Andrea Dunbar was 19 when she wrote about Rita, Sue and Bob

Andrea Dunbar was 19 when she wrote about Rita, Sue and Bob

Robert Tanitch reviews Rita, Sue and Bob Too at Royal Court, London SW1

The exploitation, the harassment and the abuse of women is much in the news these days. The Me Too movement gathers apace.

Is this a good moment for the Royal Court and Out of Joint and Octagon Theatre, Bolton, to be reviving a 35-year-old play about a 27-year-old married man having sex with two under-aged girls in the back of his car?

Gemma Dobson, James Atherton and Taj Atwal in Rita, Sue and Bob Too - Credit The Other Richard

Gemma Dobson, James Atherton and Taj Atwal in Rita, Sue and Bob Too

Andrea Dunbar’s Rita, Sue and Bob Too was commissioned by Max Stafford Clark and initially staged by him at the Royal Court in 1982 when he was artistic director.

The play, a slice-of-kitchen sink life drama, was admired for the truth, vitality and humour of its writing. Bob’s humping naked buttocks were much commented on.

James Atherton is cast as Bob and his humping naked buttocks will be much commented on too. The production opens with Bob’s seduction of the two very willing girls, 15-year-old Rita (Taj Atwal) and 16-year-old Sue (Jemma Dobson).

The script was written when Andrea Dunbar was 19. Born and brought up in Bradford on the notorious Butterhouse Estate, she gives a candid and unflattering report on life among the underclass.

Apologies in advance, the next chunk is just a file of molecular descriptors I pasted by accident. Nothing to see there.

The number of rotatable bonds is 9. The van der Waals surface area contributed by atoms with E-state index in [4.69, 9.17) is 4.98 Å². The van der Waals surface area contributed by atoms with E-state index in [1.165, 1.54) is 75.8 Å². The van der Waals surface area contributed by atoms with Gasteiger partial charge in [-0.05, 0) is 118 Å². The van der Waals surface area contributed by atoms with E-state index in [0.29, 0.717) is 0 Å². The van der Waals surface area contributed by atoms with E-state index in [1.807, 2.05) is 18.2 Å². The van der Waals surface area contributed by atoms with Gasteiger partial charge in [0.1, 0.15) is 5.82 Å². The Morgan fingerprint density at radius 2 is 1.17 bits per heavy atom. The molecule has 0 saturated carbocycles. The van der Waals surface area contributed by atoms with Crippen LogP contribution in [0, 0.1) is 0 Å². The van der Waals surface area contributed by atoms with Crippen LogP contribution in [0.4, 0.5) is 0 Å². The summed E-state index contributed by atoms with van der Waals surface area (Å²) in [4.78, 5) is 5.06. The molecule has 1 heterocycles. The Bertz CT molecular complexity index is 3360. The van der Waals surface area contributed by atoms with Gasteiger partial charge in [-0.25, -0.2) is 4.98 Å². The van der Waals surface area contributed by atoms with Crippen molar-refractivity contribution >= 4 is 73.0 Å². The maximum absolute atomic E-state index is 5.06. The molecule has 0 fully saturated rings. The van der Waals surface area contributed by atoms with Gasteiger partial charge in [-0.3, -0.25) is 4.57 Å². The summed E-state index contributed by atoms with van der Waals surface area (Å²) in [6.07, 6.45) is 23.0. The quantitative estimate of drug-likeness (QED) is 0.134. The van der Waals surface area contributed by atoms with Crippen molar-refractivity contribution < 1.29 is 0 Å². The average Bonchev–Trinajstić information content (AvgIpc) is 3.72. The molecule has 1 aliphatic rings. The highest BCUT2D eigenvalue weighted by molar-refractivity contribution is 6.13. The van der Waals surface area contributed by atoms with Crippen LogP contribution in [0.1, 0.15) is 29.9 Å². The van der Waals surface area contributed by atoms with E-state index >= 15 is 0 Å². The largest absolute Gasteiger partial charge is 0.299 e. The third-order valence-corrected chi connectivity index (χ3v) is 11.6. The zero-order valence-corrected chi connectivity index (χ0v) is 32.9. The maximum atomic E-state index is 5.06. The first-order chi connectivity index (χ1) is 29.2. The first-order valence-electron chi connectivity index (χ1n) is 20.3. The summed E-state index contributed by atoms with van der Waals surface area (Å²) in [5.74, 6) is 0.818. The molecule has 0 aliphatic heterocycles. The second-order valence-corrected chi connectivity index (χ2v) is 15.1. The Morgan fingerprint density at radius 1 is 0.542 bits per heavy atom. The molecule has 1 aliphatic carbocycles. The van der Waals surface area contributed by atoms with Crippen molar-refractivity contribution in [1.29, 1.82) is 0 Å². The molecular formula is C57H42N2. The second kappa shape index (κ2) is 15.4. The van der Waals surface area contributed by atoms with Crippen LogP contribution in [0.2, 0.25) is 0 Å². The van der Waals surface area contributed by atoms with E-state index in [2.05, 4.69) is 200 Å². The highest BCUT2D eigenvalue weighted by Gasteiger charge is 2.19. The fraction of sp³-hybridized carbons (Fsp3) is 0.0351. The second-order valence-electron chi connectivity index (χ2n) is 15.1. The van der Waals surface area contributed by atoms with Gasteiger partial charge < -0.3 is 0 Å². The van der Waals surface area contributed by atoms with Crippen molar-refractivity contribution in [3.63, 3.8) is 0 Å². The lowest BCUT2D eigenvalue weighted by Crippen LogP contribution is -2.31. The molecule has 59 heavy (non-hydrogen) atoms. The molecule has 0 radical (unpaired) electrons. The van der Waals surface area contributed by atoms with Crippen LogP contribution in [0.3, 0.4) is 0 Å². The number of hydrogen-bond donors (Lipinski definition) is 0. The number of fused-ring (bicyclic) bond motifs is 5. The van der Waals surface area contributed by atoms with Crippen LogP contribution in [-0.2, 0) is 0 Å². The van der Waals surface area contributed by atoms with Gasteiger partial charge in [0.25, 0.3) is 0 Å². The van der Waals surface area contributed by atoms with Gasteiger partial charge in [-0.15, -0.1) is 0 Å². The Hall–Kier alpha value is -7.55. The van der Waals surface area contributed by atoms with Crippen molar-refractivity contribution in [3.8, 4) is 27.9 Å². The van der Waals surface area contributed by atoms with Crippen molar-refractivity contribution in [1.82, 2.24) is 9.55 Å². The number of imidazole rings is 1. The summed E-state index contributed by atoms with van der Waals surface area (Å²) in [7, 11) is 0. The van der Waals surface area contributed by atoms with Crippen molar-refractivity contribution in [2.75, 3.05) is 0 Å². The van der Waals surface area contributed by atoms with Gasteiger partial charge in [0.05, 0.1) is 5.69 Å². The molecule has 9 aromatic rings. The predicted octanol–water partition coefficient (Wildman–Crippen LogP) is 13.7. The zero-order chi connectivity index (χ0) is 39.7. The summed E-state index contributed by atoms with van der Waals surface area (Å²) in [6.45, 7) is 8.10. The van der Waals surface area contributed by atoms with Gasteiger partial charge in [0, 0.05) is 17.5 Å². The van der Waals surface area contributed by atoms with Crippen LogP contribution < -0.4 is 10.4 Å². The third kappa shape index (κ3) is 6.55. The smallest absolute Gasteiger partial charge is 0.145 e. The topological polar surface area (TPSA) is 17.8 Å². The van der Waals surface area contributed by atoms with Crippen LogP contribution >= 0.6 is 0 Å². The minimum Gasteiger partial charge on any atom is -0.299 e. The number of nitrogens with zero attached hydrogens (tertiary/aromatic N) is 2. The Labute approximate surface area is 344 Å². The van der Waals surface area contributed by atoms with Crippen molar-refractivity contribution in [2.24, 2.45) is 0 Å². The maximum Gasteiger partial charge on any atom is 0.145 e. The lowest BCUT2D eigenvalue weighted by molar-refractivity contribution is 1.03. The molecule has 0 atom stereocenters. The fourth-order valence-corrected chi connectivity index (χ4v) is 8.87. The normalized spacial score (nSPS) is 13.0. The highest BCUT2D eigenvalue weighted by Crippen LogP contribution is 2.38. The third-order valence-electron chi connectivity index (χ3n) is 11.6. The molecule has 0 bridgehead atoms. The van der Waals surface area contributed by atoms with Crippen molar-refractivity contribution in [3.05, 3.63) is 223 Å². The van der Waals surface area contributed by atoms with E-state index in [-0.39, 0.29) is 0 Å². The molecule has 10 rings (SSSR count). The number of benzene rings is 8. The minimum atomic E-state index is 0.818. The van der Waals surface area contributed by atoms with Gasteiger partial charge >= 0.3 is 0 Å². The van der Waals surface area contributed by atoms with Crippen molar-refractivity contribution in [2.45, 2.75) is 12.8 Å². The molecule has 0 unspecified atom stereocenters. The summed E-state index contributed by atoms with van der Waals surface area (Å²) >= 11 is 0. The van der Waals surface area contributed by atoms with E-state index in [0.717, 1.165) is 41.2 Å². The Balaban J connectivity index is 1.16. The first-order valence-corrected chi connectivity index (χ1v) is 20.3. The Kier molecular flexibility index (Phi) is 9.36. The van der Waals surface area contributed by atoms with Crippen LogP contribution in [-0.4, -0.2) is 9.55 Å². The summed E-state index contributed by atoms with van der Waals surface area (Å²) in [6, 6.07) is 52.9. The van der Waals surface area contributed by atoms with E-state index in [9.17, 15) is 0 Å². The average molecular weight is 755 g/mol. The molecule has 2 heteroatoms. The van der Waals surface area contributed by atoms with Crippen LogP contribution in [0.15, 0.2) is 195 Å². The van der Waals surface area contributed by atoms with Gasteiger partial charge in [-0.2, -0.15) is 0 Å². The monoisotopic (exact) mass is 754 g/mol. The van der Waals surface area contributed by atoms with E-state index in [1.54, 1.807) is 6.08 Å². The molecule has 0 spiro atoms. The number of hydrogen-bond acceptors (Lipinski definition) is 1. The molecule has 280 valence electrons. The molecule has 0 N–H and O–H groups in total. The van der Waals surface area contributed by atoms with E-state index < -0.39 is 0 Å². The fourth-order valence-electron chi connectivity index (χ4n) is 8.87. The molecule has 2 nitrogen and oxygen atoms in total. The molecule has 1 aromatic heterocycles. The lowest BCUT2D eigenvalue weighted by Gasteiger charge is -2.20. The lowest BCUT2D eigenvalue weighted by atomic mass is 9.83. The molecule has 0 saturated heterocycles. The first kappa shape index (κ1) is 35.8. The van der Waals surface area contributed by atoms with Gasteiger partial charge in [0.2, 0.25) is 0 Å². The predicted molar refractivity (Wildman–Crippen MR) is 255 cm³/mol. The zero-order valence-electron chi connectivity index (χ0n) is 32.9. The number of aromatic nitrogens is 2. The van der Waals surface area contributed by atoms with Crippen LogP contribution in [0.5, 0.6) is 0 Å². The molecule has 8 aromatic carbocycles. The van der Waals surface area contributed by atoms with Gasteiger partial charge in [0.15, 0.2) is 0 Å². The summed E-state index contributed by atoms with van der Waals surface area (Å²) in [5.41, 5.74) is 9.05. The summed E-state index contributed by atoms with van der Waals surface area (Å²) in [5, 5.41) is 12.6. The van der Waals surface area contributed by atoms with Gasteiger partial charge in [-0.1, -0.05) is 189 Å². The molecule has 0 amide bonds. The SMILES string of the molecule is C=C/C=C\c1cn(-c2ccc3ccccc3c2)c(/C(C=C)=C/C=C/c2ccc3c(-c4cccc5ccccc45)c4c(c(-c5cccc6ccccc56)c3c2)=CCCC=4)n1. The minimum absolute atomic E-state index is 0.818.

The production, seen within the context of 3 million unemployed, offers a bleak catalogue of poverty, low self-esteem, broken families, single mothers, domestic violence, unwanted pregnancies and alcoholism.

Dunbar died 8 years later of a brain haemorrhage, leaving three children.

There was a film with a memorable performance by George Costigan as Bob in 1987. The film was, advertised with the logo: “Thatcher’s Britain with her knickers off.”

The crude, light-hearted mood was summed up best in the jolly song, We’re Having A Gang Bang, We’re Having A Ball. Bradford Council was not amused.

In the programme Max Stafford Clark is credited as co-director with Kate Wasserberg. A paper slip points out that he left the production three days into the five-week rehearsal period.

Robert Tanitch Mature Times theatre reviewerHis departure was much reported in the daily press. I think the last time a name was removed from a programme and all advertising was on 6 April 1895 at the Theatre Royal, Haymarket where Oscar Wilde’s The Importance of Being Earnest was being performed.

To learn more about Robert Tanitch and his reviews, click here to go to his website